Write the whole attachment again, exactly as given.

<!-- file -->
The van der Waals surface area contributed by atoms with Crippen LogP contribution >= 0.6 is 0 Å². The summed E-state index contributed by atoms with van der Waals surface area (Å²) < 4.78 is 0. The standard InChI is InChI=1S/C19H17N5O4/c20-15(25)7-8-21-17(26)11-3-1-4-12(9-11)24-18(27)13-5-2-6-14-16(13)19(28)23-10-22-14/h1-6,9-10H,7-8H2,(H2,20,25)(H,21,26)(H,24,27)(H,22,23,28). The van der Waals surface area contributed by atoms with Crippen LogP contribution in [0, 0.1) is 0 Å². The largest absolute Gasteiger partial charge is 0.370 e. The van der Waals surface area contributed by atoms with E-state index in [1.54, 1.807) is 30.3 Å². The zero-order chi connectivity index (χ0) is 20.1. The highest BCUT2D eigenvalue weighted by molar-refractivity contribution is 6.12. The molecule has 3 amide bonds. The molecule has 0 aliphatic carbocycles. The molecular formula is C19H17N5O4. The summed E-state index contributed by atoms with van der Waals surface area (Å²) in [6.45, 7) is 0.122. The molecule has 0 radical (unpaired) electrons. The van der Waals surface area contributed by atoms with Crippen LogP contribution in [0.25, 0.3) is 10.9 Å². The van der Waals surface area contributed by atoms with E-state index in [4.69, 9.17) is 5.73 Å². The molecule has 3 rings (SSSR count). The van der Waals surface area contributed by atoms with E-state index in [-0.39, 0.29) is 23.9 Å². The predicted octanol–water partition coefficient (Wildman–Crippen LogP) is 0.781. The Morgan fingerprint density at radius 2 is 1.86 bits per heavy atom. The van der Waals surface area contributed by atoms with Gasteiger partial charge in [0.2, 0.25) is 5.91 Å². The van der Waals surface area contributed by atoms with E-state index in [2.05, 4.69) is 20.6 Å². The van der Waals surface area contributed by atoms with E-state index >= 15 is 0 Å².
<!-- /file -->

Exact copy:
The van der Waals surface area contributed by atoms with Crippen LogP contribution >= 0.6 is 0 Å². The summed E-state index contributed by atoms with van der Waals surface area (Å²) < 4.78 is 0. The standard InChI is InChI=1S/C19H17N5O4/c20-15(25)7-8-21-17(26)11-3-1-4-12(9-11)24-18(27)13-5-2-6-14-16(13)19(28)23-10-22-14/h1-6,9-10H,7-8H2,(H2,20,25)(H,21,26)(H,24,27)(H,22,23,28). The van der Waals surface area contributed by atoms with Crippen LogP contribution in [0, 0.1) is 0 Å². The largest absolute Gasteiger partial charge is 0.370 e. The van der Waals surface area contributed by atoms with E-state index in [1.54, 1.807) is 30.3 Å². The zero-order chi connectivity index (χ0) is 20.1. The highest BCUT2D eigenvalue weighted by molar-refractivity contribution is 6.12. The molecule has 3 amide bonds. The molecule has 0 aliphatic carbocycles. The molecular formula is C19H17N5O4. The summed E-state index contributed by atoms with van der Waals surface area (Å²) in [6.45, 7) is 0.122. The molecule has 0 radical (unpaired) electrons. The van der Waals surface area contributed by atoms with Crippen LogP contribution in [0.25, 0.3) is 10.9 Å². The van der Waals surface area contributed by atoms with E-state index in [4.69, 9.17) is 5.73 Å². The molecule has 3 rings (SSSR count). The van der Waals surface area contributed by atoms with E-state index in [-0.39, 0.29) is 23.9 Å². The predicted octanol–water partition coefficient (Wildman–Crippen LogP) is 0.781. The Morgan fingerprint density at radius 2 is 1.86 bits per heavy atom. The van der Waals surface area contributed by atoms with Gasteiger partial charge in [0.2, 0.25) is 5.91 Å². The van der Waals surface area contributed by atoms with E-state index in [2.05, 4.69) is 20.6 Å². The van der Waals surface area contributed by atoms with E-state index >= 15 is 0 Å².